In order to do so, we started a broad exploration of scientific advisory mechanisms that exist in different European countries and overseas. As a first step, we analyzed the scholarly debate on the topic of scientific policy advice. We observed that in the scholarly debate three types of advisory formats prevail: linear, interactive and co-creative. The first one is marked by one-time linear communication between policymakers and scientists without any intermediaries . Then we distinguish interactive advisory bodies, which build a recurring dialogue that might be backed by administrative support and intermediaries. And finally, we looked for co-creative advisory bodies: these are marked by the formation of a dedicated space where different stakeholders (politicians, public administrators, researchers, civil society organizations) come together and cooperate throughout the process of generating scientific policy advice. In our sample, we tried to include examples of each type and analyzed subsequently how these organizations are set up. Based on these selection criteria we found 20 different cases in 10 countries mostly in Europe, but also the US, New Zealand, Australia and added some inter- or supranational organizations. As a next step, we analyzed all publicly available documents (websites, reports, media articles) and deduced a number of other similarities and differences according to which these advisory formats could be sorted.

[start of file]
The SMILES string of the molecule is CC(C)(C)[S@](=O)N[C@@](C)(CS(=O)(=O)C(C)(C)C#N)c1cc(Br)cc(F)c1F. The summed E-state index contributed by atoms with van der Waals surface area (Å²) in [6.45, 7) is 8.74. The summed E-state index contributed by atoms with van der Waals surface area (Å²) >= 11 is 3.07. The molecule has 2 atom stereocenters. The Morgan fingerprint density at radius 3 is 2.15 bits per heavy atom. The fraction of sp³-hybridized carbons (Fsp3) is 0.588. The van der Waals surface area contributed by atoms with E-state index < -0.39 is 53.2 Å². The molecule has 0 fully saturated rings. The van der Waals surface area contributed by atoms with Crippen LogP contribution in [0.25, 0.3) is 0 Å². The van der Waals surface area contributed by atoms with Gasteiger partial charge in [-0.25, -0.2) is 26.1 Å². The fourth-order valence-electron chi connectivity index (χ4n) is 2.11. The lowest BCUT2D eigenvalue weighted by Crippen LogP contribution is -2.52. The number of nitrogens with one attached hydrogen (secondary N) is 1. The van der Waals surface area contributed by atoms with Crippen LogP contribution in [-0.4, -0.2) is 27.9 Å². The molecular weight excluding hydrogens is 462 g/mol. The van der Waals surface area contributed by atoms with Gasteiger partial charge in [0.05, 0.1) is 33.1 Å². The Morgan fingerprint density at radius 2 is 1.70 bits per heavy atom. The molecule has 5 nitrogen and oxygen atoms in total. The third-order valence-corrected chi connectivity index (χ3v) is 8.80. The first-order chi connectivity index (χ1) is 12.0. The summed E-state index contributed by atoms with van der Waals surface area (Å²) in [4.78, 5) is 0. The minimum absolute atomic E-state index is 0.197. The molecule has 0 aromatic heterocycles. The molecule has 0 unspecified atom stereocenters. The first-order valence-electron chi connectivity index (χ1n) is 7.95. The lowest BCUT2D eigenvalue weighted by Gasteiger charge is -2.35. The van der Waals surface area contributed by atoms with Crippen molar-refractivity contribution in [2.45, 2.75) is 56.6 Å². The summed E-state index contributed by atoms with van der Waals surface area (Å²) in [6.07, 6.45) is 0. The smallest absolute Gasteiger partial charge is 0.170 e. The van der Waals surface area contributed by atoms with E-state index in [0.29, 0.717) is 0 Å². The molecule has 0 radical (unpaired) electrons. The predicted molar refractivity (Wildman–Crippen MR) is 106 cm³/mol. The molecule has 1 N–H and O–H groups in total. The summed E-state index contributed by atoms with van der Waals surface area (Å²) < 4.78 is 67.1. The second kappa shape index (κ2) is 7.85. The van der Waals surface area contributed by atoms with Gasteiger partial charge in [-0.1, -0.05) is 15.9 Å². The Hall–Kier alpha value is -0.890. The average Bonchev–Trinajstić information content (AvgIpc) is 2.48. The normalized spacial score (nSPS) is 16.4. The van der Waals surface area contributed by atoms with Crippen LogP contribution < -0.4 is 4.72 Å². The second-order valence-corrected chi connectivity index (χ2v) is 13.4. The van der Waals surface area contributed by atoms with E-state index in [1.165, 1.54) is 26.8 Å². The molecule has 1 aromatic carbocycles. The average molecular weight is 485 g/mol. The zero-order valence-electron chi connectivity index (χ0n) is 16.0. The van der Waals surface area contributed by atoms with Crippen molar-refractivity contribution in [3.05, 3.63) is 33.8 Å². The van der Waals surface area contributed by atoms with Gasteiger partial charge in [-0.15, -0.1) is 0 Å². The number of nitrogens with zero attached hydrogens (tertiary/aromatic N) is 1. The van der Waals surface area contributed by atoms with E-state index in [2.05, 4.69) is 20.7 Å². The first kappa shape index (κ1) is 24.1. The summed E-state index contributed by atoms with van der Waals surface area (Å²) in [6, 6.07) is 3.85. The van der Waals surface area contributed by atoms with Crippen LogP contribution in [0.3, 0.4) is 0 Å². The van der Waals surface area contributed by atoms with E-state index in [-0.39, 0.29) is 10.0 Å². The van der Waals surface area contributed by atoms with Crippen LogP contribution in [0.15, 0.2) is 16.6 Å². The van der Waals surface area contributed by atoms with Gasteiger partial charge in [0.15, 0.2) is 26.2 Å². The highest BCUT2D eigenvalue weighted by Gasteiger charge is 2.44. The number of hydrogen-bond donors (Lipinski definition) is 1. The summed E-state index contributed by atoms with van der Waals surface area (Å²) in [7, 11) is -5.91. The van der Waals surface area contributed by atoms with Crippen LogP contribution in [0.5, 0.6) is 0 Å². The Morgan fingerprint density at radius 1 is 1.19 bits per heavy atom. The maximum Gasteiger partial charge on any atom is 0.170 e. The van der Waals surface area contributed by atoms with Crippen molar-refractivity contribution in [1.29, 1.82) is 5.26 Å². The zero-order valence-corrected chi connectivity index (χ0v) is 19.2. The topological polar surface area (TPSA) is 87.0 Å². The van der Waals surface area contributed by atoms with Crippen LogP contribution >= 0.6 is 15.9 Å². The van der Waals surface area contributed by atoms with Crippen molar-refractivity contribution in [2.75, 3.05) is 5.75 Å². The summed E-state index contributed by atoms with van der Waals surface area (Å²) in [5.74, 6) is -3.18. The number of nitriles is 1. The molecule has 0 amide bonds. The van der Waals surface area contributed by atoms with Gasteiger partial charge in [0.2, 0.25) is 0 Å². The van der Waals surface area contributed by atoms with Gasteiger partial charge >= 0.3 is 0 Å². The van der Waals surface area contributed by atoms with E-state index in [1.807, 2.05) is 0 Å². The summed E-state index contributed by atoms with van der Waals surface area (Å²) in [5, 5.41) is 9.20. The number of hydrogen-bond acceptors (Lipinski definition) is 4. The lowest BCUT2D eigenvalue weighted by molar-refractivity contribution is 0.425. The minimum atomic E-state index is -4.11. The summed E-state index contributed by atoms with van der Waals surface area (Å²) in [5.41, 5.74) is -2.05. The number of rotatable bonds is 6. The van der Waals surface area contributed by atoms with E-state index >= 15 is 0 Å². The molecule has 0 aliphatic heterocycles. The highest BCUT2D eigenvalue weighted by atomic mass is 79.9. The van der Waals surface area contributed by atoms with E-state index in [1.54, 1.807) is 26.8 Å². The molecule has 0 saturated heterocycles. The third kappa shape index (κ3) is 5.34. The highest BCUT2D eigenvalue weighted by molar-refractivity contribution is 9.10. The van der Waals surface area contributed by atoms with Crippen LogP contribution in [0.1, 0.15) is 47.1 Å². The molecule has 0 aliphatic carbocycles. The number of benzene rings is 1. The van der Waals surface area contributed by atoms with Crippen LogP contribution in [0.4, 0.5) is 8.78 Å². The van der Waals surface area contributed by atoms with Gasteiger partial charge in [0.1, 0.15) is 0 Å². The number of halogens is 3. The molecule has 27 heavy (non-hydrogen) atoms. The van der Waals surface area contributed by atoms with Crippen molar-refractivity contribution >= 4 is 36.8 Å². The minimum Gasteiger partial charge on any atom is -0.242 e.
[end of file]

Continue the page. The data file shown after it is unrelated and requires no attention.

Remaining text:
Structuring scientific advisory organizations
In the following, we present four categories according to which those scientific advisory bodies can be structured (Tab.2.).
We start with looking at how the organizations are structured and which characteristics are key for their functioning (Organizational structure). After that we look at the composition of the organizations in terms of people who are involved, for example, as temporary experts or permanent staff (Composition). The third category relates to the manner in which the interaction between science and policymakers is designed (Interaction). Finally, we differentiate and compare between the various kinds of output generated by the scientific policy advisory organizations (Output.).
The organizational structure of advisory bodies reveals how the production of scientific advice is managed in terms of working routines and coordination. The first aspect of organizational structure that we highlight – dependency – concerns the level of autonomy. While some organizations operate completely independently from other institutions, others are embedded into larger structures, like ministries or governmental agencies, or supersede and connect smaller entities. Dependency is, of course, also connected with the question of funding and its influence on the organizations’ ability to act freely. Some might be very sensitive to political shifts; take, for example, the case of the Intergovernmental Panel on Climate Change (IPCC) in which hundreds of international experts cooperate on climate change. It’s financed by the UN member states on a voluntary basis and when in 2017 Donald Trump ended his governements’ funding this led to a gap of almost 2 million euros which is nearly half of the organization’s budget.